Earlier this year, Queensland based bank, lender and insurer Suncorp surveyed 500 Australian Small to Medium Sized Enterprises and their owners to assess how healthy the small business environment really is for business owners. Considering that there are over 2.1 million small businesses registered across the country, this is one of the most significant business activity segments. The findings were interesting, proving that most small business owners began working for themselves for the lifestyle factors, either to “make more money” or “be their own boss”, but the findings also highlighted that the overall health of small businesses isn’t fantastic. Of particular concern was that one third of small business owners operating for more than three years, had recently used personal finance to manage their cash flow.
Cash flow management is something that friends of Langano Business Strategists’ Managing Director, Joe Barnewall, will know well. But unless you have an annoying, experienced business mentor or strategist reminding you about staying on top of it, it seems to be an out-of-practice concept across Australian small businesses when it really should be front of mind for every business owner. So, if the title of this article resonated with you, on any level, you should really keep reading and learn the basics of understanding managing your cash flow.
What is your cash flow?
Your cash flow is how cash moves in and out of your business so that revenue and expenses are aligned. Good cash flow management is when you always have money for paying your expenses when they are due.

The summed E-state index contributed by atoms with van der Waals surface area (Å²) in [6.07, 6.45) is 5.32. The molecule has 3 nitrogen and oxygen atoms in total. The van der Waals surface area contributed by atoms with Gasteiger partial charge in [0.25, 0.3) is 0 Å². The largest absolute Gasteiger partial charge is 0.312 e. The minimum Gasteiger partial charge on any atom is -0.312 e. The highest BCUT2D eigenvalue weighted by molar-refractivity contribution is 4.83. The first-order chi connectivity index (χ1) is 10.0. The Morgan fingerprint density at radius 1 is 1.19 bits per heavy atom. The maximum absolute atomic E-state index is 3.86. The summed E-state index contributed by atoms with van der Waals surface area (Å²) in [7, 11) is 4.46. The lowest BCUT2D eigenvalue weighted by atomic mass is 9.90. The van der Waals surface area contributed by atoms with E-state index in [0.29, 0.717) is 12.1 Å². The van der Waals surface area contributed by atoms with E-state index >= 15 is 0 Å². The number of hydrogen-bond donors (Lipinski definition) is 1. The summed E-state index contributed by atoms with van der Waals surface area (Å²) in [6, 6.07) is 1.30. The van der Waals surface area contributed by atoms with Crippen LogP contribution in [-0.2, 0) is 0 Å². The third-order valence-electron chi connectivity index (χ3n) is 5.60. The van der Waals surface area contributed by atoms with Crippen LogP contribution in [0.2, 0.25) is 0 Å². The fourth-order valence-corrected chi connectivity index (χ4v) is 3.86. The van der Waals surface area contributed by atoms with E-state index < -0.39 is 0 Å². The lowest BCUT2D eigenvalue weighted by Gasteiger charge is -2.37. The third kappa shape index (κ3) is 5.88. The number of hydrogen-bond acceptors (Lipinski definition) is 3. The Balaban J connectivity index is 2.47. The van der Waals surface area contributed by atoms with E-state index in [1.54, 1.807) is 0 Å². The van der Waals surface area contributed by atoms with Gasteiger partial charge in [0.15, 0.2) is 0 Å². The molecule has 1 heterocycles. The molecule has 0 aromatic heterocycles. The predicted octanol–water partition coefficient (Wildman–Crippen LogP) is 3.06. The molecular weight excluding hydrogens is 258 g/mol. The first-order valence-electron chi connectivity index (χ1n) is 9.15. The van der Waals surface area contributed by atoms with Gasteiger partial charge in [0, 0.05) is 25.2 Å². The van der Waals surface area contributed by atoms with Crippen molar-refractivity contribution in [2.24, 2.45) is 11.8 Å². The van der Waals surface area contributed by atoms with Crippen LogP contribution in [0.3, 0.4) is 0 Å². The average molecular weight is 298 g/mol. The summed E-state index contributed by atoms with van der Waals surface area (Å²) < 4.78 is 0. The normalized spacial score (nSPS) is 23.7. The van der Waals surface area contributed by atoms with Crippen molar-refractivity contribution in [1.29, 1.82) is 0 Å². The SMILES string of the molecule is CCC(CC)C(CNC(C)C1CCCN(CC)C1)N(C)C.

When does a cash flow become a burden?
A surprisingly large number of businesses pay expenses based on when they get paid next – that is, they cannot pay their expenses and are reliant on their next invoice being paid or product purchase to get enough income into the business to pay what they owe. This is when small business owners have no choice but to use their personal finance to cover the business finances and dip into their own pockets.
So, what can you do to avoid it going bad? Follow these three principals of good cash flow management…
1. Always make GST provisions
This is the first and most important of them all. Avoid unexpected tax bills and penalty interest rates for not paying them, by making provisions throughout each year. When an invoice gets paid or a product is purchased, transfer the GST portion of the money to a cash management account or GST account. Let this accrue over the year and by the time you need to submit your Business Activity Statement (BAS), you’ll have the cash to cover whatever you owe and more.
2. Forecast and forward plan transactions
Sit down each month and forecast your expected revenue for the next quarter and your expected expenses. If you know insurance is due one month, mark it in a calendar. If you know rent comes out each week, mark it in the calendar. By having projections about when income is landing inside the business accounts and when cash is leaving the business accounts, you can better plan, prepare and time payments to manage your cash flow.
3. Don’t just look at your profit and loss, look at your free cash flow
Profit and Loss statements and the balance sheet are great, but there is another report you should be reviewing each month. Your Free Cash Flow. This is the money remaining after all business operating expenses and it shows you how much cash you have to essentially play with by either taking the cash out for yourself as a dividend, using it to pay down debt or invest it back into the business. By knowing what this figure is, you know what your safety net is, so when you combine this with your quarterly forecast and projections, you have a very clear view of the financial demands and sustainable capacity of the business.
So be smart, if you’re beginning a business then do it from the start. If you’re a few years down the track but need some extra support, it’s what the Langano Business Strategists team are here for. We have plenty of templates and management tools we use with clients to help them better manage their cash flow and use their free cash flow wisely, so get in touch with us today if you’d like to discuss how we can help you!